Reenacting Trauma in the Wake of 9/11 Cover Image

Reenacting Trauma in the Wake of 9/11
Reenacting Trauma in the Wake of 9/11

Don DeLillo’s Falling Man

Author(s): Iulia Anamaria Sima
Subject(s): Language and Literature Studies, Essay|Book Review |Scientific Life
Published by: Universitatea din Bucuresti - Sectia de Studii Americane
Keywords: trauma; reenactment; 9/11; American literature; Don DeLillo

Summary/Abstract: The aim of this paper is to analyze the way in which Don DeLillo portrays the trauma experienced by 9/11 survivors in his novel Falling Man, focusing on the main character. In my analysis I begin with the definition of Post-Traumatic Stress Disorder and employ trauma theory, mainly Dominick LaCapra’s concepts of “acting out” and “working through” trauma, to show how the novel portrays the main character, Keith Neudecker, as being frozen in a state of perpetually reliving the traumatic experience; his thoughts, actions, and even the structure of the novel reflect this. Furthermore, I analyze the way in which DeLillo’s representations of both 9/11 and the trauma caused by the event are problematic. By presenting the attacks as a unique occurrence and by making his main character a white, educated, middle-class American man, DeLillo fails to give recognition to the suffering of other categories of people who might have been harmed by 9/11 or by any other traumatic event. Through Keith Neudecker, DeLillo presents a model of behavior in which trauma cannot be overcome and progress is impossible, as being representative, while discounting the fact that people have different levels of resilience.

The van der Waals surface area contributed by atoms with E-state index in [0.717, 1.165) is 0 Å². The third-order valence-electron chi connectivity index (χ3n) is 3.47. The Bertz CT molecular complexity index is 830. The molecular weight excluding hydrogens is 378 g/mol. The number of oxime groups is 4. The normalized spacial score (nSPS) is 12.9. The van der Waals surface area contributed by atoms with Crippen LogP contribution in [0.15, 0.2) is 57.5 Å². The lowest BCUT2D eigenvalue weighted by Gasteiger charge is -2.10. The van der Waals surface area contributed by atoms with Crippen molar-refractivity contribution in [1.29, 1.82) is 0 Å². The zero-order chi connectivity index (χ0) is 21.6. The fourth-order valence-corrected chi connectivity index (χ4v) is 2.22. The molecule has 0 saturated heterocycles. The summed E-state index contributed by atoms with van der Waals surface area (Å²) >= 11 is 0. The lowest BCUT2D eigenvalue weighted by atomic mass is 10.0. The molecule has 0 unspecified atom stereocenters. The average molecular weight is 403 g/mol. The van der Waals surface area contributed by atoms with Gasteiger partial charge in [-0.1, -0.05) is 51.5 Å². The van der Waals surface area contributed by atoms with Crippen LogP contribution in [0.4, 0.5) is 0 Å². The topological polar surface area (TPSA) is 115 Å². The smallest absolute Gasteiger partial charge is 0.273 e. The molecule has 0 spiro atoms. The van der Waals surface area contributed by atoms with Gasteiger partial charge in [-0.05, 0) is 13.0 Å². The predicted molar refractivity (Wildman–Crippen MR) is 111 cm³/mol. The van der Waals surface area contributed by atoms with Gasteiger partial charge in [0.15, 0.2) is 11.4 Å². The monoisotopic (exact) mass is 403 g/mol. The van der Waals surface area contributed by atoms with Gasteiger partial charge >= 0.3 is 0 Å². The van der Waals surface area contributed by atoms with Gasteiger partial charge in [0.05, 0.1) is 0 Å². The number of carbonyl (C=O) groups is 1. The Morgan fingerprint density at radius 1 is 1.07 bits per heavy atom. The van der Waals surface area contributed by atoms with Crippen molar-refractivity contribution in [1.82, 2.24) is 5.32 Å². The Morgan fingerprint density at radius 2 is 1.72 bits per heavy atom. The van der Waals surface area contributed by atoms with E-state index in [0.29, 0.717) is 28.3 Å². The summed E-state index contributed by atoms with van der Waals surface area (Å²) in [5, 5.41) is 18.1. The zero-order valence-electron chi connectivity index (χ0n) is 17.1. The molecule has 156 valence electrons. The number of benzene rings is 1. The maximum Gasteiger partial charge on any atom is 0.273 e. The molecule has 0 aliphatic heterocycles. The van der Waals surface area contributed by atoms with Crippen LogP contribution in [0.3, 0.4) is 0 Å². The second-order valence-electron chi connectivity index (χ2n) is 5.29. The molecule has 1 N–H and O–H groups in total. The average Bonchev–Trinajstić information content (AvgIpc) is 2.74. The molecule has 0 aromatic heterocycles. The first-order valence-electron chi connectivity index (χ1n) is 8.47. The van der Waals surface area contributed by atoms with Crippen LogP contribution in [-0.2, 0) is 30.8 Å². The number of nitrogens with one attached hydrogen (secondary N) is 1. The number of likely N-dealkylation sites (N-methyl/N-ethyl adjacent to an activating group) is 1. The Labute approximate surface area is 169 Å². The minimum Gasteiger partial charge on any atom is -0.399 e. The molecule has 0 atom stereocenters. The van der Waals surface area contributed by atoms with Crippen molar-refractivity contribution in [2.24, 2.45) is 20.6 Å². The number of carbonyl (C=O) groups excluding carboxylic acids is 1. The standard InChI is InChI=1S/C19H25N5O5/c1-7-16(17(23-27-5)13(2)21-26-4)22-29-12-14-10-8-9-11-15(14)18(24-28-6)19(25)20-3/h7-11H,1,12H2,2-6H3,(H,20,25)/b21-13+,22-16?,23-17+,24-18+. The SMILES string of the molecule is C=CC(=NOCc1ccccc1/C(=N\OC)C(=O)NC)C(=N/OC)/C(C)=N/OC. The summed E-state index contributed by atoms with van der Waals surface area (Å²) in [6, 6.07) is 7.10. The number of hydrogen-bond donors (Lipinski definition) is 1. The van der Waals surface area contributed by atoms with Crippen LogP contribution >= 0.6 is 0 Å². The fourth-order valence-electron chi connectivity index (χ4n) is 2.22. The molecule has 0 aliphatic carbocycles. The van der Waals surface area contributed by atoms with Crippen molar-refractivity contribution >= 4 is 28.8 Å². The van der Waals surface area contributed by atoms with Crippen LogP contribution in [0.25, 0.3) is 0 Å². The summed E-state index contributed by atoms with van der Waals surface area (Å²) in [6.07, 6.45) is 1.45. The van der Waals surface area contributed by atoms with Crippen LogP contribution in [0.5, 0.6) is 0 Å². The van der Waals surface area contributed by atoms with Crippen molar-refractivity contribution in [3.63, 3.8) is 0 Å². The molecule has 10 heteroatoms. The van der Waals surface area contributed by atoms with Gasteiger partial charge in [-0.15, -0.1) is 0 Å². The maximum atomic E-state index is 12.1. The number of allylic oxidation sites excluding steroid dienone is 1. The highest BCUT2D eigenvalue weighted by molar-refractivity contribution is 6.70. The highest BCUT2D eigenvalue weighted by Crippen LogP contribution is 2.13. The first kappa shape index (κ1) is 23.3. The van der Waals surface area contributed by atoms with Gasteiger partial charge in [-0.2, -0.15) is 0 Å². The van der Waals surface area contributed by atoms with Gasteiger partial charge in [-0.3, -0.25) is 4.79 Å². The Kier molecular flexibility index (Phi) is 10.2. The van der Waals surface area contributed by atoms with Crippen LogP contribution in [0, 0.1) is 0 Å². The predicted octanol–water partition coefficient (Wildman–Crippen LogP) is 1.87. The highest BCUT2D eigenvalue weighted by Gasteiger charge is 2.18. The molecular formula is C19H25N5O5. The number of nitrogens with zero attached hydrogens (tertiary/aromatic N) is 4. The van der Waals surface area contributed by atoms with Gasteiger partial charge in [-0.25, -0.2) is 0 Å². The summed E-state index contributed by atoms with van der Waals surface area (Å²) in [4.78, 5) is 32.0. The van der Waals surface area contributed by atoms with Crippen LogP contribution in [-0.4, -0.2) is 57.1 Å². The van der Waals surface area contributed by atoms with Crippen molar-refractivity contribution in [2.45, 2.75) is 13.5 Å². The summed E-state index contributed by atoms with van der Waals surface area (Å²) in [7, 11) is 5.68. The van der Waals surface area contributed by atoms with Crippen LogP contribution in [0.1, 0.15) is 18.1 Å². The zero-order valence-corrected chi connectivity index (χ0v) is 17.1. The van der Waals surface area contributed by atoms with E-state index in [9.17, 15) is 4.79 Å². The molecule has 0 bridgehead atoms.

• Issue Year: 2015
  • Issue No: 18
  • Page Range: 57-78
  • Page Count: 22
  • Language: English